The Illinois Attorney General sued Jimmy John’s over the use of its noncompete restrictions on June 8, 2016. The suit alleges that Jimmy John’s is violating state law by requiring its sandwich makers and delivery drivers (i.e. low-wage workers) to sign restrictive noncompetition agreements.
A copy of the lawsuit may be found here (Illinois v Jimmy John’s Enterprises, LLC). This lawsuit seeks to obtain a declaratory judgment that the non-compete agreements are unenforceable and void.
The noncompetition restrictions prevent Jimmy John’s employees from working for a competitor for two years after working for Jimmy John’s and within a three-mile radius of any Jimmy John’s. A “competitor” is defined as a store that made 10% of their revenues from sales of “submarine, hero-type, deli style, pita, and/or wrapped or rolled sandwiches.”
We reported in March 2015 that Jimmy John’s requirement to have sandwich makers and delivery drivers agree to noncompete restrictions as a condition of employment was simply absurd and those restrictions were arguably unenforceable:
However, the use of noncompete restrictions can deteriorate into the absurd. Consider for example that the Jimmy John’s sandwich franchise routinely requires its low-wage sandwich makers and delivery drivers sign non-compete restrictions.
Noncompete Agreements and Your Business – Don’t be Jimmy John’s
For Michigan employers, the Jimmy John’s noncompete lawsuit highlights three important points.
- First, while the Illinois lawsuit against Jimmy John’s does not directly impact Michigan companies, it is, nonetheless, relevant to the question of whether your employees should be required to sign a noncompete restriction. Specifically, Illinois, like Michigan law, calls for noncompete agreements to protect a legitimate business interest and be narrowly tailored as to duration, geographic restriction, and activity. With this in mind, the analysis for employers should focus on what legitimate business interests should be protected. Upon completing this assessment, employers should then concentrate on drafting reasonable noncompete restrictions to protect those interests.
- Second, if your company requires employees to sign noncompete restrictions, is it prepared to enforce those agreements? Debra Pressey of the News-Gazette reported that Jimmy John’s issued a statement in response to the Illinois lawsuit that it was previously sued in federal court over the use of its noncompete agreements. That lawsuit was dismissed after Jimmy John’s represented it would not seek to enforce such agreements. In response to the Illinois lawsuit, Jimmy John’s again reiterated it “would never enforce a noncompete agreement against our employee that might’ve signed one.” So why have a noncompetition restriction if it is not going to be enforced?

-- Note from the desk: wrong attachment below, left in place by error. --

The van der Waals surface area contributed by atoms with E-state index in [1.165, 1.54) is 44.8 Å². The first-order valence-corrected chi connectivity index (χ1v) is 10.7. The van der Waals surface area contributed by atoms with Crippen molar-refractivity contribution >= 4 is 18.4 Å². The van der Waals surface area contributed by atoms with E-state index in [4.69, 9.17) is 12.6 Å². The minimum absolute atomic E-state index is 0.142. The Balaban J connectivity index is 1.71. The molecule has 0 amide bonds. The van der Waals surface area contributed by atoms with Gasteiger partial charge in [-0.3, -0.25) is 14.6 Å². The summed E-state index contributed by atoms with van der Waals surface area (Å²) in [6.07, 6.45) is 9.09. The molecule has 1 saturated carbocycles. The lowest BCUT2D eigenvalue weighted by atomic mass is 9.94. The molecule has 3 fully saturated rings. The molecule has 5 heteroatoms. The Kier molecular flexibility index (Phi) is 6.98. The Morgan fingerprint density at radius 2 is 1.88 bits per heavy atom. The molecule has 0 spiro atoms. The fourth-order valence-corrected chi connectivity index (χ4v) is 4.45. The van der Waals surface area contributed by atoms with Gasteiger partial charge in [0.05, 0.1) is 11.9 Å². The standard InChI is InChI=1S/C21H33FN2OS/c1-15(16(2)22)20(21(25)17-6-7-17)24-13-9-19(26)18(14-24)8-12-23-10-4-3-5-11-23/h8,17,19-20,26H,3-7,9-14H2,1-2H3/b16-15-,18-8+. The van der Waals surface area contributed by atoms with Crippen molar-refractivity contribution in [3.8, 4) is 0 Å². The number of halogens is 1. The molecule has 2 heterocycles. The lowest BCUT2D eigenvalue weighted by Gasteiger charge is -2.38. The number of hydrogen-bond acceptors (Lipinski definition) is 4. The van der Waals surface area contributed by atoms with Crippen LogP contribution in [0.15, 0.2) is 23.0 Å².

- Third and building on the preceding point, Jimmy John’s has now been sued, at least twice, for non-compete restrictions it has no intention of enforcing – assuming they were to begin with. Certainly this is not a great strategy or use of company resources. But where were its attorneys when it came to discussing these practical and legal issues? Perhaps too busy billing for the
recycling olddrafting of non-compete restrictions that may or may not fit the company’s business needs and that may not be enforceable in the first place?
In our experience over the years representing individuals sued for purportedly violating noncompete restrictions, cases like the Jimmy John’s noncompete agreement are not the exception. It is common to see employers seek to enforce non-compete restrictions under ridiculous circumstances on par with the Jimmy John’s example.
Conversely, we have also worked with employers who take the time to assess their business to understand what gives the business a competitive advantage. With that understanding, we collaborate to draft and implement tailored but strong noncompete restrictions to protect the company from unfair competition and that we believe will be enforceable.
For more information about Michigan non-compete law, as well as enforcing noncompete restrictions, please contact attorney Jason Shinn. Since 2001, Mr. Shinn has worked with clients to draft and assess non-compete restrictions. He also represents companies and individuals in noncompete disputes in federal and Michigan courts.